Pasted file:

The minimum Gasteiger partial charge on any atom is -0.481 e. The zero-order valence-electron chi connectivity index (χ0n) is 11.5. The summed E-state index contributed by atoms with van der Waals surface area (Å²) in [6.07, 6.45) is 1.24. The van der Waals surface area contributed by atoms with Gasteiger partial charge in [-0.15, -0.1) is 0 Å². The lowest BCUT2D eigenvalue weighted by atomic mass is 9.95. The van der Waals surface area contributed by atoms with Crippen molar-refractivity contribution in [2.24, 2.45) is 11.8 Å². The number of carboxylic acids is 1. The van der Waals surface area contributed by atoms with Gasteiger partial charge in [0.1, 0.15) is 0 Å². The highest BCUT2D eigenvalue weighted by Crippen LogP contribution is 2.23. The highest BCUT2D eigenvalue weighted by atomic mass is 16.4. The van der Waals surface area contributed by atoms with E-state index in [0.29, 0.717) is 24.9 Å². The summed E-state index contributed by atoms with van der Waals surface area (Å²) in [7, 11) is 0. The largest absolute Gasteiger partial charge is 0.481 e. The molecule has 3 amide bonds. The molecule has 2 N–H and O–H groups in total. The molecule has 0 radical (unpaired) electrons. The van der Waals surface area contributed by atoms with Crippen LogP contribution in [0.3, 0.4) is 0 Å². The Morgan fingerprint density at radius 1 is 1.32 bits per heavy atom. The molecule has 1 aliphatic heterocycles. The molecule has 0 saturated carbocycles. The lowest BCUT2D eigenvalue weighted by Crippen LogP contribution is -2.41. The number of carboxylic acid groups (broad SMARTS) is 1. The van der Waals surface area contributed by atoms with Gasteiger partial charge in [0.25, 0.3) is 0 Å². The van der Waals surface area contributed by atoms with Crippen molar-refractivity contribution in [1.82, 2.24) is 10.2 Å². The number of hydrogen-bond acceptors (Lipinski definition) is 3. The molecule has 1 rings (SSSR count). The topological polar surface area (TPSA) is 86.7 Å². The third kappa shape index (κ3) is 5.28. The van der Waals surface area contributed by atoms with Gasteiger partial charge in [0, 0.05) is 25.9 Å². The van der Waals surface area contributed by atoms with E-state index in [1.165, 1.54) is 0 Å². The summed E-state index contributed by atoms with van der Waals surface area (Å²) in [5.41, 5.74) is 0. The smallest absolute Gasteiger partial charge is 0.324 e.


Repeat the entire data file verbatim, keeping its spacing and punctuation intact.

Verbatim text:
The minimum Gasteiger partial charge on any atom is -0.481 e. The zero-order valence-electron chi connectivity index (χ0n) is 11.5. The summed E-state index contributed by atoms with van der Waals surface area (Å²) in [6.07, 6.45) is 1.24. The van der Waals surface area contributed by atoms with Gasteiger partial charge in [-0.15, -0.1) is 0 Å². The lowest BCUT2D eigenvalue weighted by atomic mass is 9.95. The van der Waals surface area contributed by atoms with Crippen molar-refractivity contribution in [2.24, 2.45) is 11.8 Å². The number of carboxylic acids is 1. The van der Waals surface area contributed by atoms with Gasteiger partial charge in [0.1, 0.15) is 0 Å². The highest BCUT2D eigenvalue weighted by Crippen LogP contribution is 2.23. The highest BCUT2D eigenvalue weighted by atomic mass is 16.4. The van der Waals surface area contributed by atoms with E-state index in [0.29, 0.717) is 24.9 Å². The summed E-state index contributed by atoms with van der Waals surface area (Å²) in [7, 11) is 0. The largest absolute Gasteiger partial charge is 0.481 e. The molecule has 3 amide bonds. The molecule has 2 N–H and O–H groups in total. The molecule has 0 radical (unpaired) electrons. The van der Waals surface area contributed by atoms with Crippen LogP contribution in [0.3, 0.4) is 0 Å². The Morgan fingerprint density at radius 1 is 1.32 bits per heavy atom. The molecule has 1 aliphatic heterocycles. The molecule has 0 saturated carbocycles. The lowest BCUT2D eigenvalue weighted by Crippen LogP contribution is -2.41. The number of carboxylic acid groups (broad SMARTS) is 1. The van der Waals surface area contributed by atoms with Gasteiger partial charge in [0.25, 0.3) is 0 Å². The van der Waals surface area contributed by atoms with Crippen molar-refractivity contribution in [1.82, 2.24) is 10.2 Å². The number of hydrogen-bond acceptors (Lipinski definition) is 3. The molecule has 1 rings (SSSR count). The topological polar surface area (TPSA) is 86.7 Å². The third kappa shape index (κ3) is 5.28. The van der Waals surface area contributed by atoms with Gasteiger partial charge in [0, 0.05) is 25.9 Å². The van der Waals surface area contributed by atoms with E-state index in [1.165, 1.54) is 0 Å². The summed E-state index contributed by atoms with van der Waals surface area (Å²) in [5.41, 5.74) is 0. The smallest absolute Gasteiger partial charge is 0.324 e.